Ali takes top spot after turning to triathlon
EDEN’S Ali Robinson took top spot in the weekend’s Buttermere Triathlon only his second ever triathlon.
The 29-year-old, from Dockray, completed the 1.5km lake swim, 44km road cycle and 13km trail run in two hours, 56 minutes, 30 seconds 40 seconds ahead of second placed David Francis, of Hartlepool.
Ali, who was representing Keswick Bikes, for whom he works, is a full-time cyclist but is currently recuperating from injury.
He was second in last month’s Penrith Triathlon his first attempt at the sport. “Triathlon is something different for me and it fits in with my rehabilitation. Swimming and running are good rehabilitation for cycling,” he said.
“I didn’t expect to do so well at Buttermere as the run leg is a much more significant part. It took me almost as long to do the run as the bike ride.
“In the Penrith Triathlon the run was only 5km this was almost three times that, and off-road. However, I ran much better my running is coming on. Swimming is my weakest event of the three and I’m looking to find a coach,” said Ali, who is not with a triathlon club.
He has suffered numerous injuries over the last few years, and in July crashed while taking part in a big cyclosportive event in the French Alps, injuring his knee and aggravating a shoulder problem.
“I basically went off a cliff and damaged my right knee quite badly, which means I can’t road race effectively because I have no sprint,” said Ali.
The crash came just weeks after he was runner-up out of 1,370 riders in the notoriously tough Fred Whitton Challenge, a 112-mile sportive which starts and finishes at Coniston and includes the climbs of Kirkstone, Honister, Newlands, Whinlatter, Hardknott and Wrynose passes.
Only last week Ali took top spot in the Border City Wheelers Hartside hill climb, completing the 5.3-mile course from Melmerby in 17min 23sec.
After the Penrith Triathlon, Ali said he realised how much he missed competing. “I thought I might as well do what I can and enjoy it a bit more,” he said. “I have broken my shoulder three times and never really done the rehab I needed, so I decided to use this season to fix the problems and my knee is recovering well.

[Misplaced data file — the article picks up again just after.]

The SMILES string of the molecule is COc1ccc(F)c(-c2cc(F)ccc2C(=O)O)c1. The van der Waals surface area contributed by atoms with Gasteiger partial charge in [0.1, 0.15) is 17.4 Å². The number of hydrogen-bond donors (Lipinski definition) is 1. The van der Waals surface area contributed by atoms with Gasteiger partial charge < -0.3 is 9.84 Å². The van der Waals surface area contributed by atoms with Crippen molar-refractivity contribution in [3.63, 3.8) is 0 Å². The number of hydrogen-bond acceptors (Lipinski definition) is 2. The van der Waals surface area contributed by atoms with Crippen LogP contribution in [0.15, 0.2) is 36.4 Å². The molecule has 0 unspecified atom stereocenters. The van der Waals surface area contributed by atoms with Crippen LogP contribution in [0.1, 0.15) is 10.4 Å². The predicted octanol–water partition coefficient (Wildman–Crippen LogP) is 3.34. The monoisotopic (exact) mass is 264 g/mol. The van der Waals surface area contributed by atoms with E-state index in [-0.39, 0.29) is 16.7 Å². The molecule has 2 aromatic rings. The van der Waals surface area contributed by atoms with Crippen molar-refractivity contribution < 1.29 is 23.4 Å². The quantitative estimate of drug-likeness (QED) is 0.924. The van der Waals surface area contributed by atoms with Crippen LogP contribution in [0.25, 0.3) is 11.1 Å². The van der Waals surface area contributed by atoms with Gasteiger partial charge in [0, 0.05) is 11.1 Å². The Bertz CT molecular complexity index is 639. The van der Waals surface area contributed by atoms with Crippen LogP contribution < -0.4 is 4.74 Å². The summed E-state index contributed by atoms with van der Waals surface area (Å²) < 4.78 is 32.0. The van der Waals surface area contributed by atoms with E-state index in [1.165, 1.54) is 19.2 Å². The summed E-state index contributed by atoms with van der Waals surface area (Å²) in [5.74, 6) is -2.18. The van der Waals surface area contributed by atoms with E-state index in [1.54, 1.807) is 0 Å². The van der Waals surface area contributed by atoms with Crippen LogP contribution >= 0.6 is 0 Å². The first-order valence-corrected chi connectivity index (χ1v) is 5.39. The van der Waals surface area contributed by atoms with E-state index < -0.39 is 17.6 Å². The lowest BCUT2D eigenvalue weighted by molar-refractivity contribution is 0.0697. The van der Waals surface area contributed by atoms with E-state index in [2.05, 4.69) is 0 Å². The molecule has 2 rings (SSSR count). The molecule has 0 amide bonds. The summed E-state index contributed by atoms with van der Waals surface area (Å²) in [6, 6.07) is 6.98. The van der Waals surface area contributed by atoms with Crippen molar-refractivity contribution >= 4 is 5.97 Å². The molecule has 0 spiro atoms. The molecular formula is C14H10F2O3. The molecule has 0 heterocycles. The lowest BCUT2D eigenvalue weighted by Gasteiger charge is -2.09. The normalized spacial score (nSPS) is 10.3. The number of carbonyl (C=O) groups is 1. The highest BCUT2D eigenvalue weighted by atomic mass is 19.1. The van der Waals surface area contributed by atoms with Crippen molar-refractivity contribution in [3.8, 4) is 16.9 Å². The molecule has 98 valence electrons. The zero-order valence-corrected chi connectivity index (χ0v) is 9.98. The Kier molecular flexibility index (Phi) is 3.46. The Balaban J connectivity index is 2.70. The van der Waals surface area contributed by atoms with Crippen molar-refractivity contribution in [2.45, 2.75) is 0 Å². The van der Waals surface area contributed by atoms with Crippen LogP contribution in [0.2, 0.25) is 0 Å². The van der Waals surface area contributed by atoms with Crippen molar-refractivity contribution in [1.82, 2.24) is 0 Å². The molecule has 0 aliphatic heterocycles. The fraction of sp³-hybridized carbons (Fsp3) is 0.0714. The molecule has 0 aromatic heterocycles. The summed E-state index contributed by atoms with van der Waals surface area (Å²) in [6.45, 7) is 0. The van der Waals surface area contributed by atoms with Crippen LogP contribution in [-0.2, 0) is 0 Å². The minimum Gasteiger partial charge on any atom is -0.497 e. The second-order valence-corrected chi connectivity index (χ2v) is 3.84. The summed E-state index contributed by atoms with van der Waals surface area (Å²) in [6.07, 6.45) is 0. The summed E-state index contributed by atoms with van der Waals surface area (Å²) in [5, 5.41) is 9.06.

“I’m not certain what I’ll do next season. Having looked at triathlon and what is possible, it is quite appealing. I could earn more than I can on my bike through prize-money. For example, Ironman UK has a first prize of £50,000!” he said.
This weekend Ali is in action on the bike in the Whinlatter hill climb, which he has won for the past couple of years, and the following weekend he faces a daunting challenge in the inaugural Wasdale Triathlon, which is being pitched by organisers as the “world’s hardest half-ironman”.
It will involve a 1.9km swim in the UK’s deepest and coldest lake, a 90km bike ride, climbing 2,200m, including Hardknott and Wrynose passes, and a half-marathon with 1,395m of ascent.
“I would like to do a full ironman in the future with the eventual aim of competing in the world championships in Hawaii,” he said.
l First woman home in the Buttermere Triathlon, in a time of 3.29.28, was Penrith’s Rhiannon Silson, a member of Arragons Cumbria Tri Club.
Rhiannon was a member of the Arragons team which won the 2011 English Triathlon Championship and finished third this year. She is also the reigning national aquathlon (swim and run) champion.